The use of epidemiological concepts and techniques to discern factors associated with the nitrate concentration of well water on swine farms in the USA

Colleen Bruning-Fann, John B. Kaneene, Rose Ann Miller, Ian Gardner, Reginald Johnson, Frank Ross

Research output: Contribution to journalArticle

7 Scopus citations

Abstract

This epidemiological study investigates the relationship between various factors associated with swine farms and the nitrate concentration of well water in the USA. Through a random sampling procedure, 605 swine farms located in 18 states were selected for inclusion in this study. A total of 631 well water samples were collected from these farms and tested for a variety of elements and compounds. The concentrations of nitrate, nitrite, sulfate, chloride, sodium, potassium, ammonia, fluoride, bromide and lithium were determined by an ion chromatograph while an inductively coupled argon plasma emission spectrophotometer was used to determine the concentrations of calcium, magnesium, barium, zinc, iron and phosphate. Data concerning various farm factors were gathered via a personally administered questionnaire. The data were examined using both multiple linear regression and logistic regression. Results indicate that 53.6% (338/631) of the wells contained detectable levels of nitrate, 11.7% (74/631) had nitrate levels exceeding 45 ppm and 4.3% (27/631) exceeded 100 ppm. Logistic models demonstrated an association between nitrate concentrations > 45 ppm, increasing water potassium levels and wells < 100 ft deep. Nitrate levels > 100 ppm were related to increasing water concentrations of potassium, magnesium, barium and zinc, wells 6-10 years old, increasing distance from the study farm to the nearest cattle farm and greater distance to the nearest waterway located off the study farm. A negative association was seen between nitrate concentrations > 100 ppm, the water level of sulfate, and the use of the same well to supply both the household and livestock. Multiple linear regression models revealed a positive association between increasing nitrate concentration and the water levels of chloride, calcium, zinc and the greater number of miles from the study farm to the nearest farm with cattle or sheep. A negative association was noted between the concentration of well water nitrate and the water levels of sulfate and ammonia, the use of water treatment, the number of miles to the nearest farm with poultry, the employment of water treatment and the use of the same well to supply water to both livestock and the household.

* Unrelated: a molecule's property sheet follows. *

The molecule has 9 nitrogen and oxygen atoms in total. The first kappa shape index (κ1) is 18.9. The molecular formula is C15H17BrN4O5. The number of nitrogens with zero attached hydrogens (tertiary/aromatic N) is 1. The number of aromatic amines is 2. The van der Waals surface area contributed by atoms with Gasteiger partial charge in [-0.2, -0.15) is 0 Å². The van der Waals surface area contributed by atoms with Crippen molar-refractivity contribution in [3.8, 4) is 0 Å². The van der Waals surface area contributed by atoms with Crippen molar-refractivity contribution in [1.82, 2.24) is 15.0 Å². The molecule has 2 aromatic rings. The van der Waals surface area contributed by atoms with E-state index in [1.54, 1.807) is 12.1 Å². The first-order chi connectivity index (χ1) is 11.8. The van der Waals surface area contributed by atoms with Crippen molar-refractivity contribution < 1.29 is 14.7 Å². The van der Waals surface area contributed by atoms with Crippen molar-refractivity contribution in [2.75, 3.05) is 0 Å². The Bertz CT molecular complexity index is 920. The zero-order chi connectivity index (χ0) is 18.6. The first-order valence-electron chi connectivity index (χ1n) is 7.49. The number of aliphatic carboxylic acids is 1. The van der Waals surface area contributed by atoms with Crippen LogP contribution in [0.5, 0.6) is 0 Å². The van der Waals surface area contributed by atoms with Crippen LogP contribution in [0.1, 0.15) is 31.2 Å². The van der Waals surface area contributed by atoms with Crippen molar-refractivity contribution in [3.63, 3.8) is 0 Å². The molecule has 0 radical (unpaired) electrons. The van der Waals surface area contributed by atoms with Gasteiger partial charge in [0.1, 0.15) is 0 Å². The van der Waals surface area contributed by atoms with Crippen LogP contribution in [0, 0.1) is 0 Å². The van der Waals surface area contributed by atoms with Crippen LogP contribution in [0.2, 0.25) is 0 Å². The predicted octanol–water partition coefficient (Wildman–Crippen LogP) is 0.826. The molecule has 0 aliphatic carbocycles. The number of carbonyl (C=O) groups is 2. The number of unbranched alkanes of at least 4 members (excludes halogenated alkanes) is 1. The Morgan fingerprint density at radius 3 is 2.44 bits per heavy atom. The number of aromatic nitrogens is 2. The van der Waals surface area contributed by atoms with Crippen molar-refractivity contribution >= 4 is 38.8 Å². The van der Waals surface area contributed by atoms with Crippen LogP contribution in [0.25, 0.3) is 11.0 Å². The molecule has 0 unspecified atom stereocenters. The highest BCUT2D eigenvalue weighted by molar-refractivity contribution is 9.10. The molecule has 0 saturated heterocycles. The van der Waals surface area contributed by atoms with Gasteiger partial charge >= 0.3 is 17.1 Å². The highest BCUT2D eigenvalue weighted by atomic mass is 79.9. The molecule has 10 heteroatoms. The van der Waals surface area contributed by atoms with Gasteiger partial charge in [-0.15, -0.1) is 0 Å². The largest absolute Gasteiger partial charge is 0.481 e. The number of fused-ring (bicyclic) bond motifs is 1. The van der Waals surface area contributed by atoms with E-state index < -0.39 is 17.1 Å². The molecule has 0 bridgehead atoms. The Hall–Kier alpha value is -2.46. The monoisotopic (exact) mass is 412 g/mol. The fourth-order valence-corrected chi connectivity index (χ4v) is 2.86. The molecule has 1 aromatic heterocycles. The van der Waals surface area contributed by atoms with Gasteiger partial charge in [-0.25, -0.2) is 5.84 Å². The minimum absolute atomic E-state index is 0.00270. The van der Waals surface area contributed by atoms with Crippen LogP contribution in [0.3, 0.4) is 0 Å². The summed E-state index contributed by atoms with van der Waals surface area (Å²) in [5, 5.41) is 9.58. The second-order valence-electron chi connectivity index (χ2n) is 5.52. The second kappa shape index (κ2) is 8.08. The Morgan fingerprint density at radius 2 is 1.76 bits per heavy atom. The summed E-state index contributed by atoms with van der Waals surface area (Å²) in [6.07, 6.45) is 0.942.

Original languageEnglish (US)
Pages (from-to)85-96
Number of pages12
JournalScience of the Total Environment, The
Volume153
Issue number1-2
DOIs
StatePublished - Aug 15 1994

Keywords

  • Epidemiology
  • Nitrate
  • Well water

ASJC Scopus subject areas

  • Environmental Engineering
  • Environmental Chemistry
  • Waste Management and Disposal
  • Pollution

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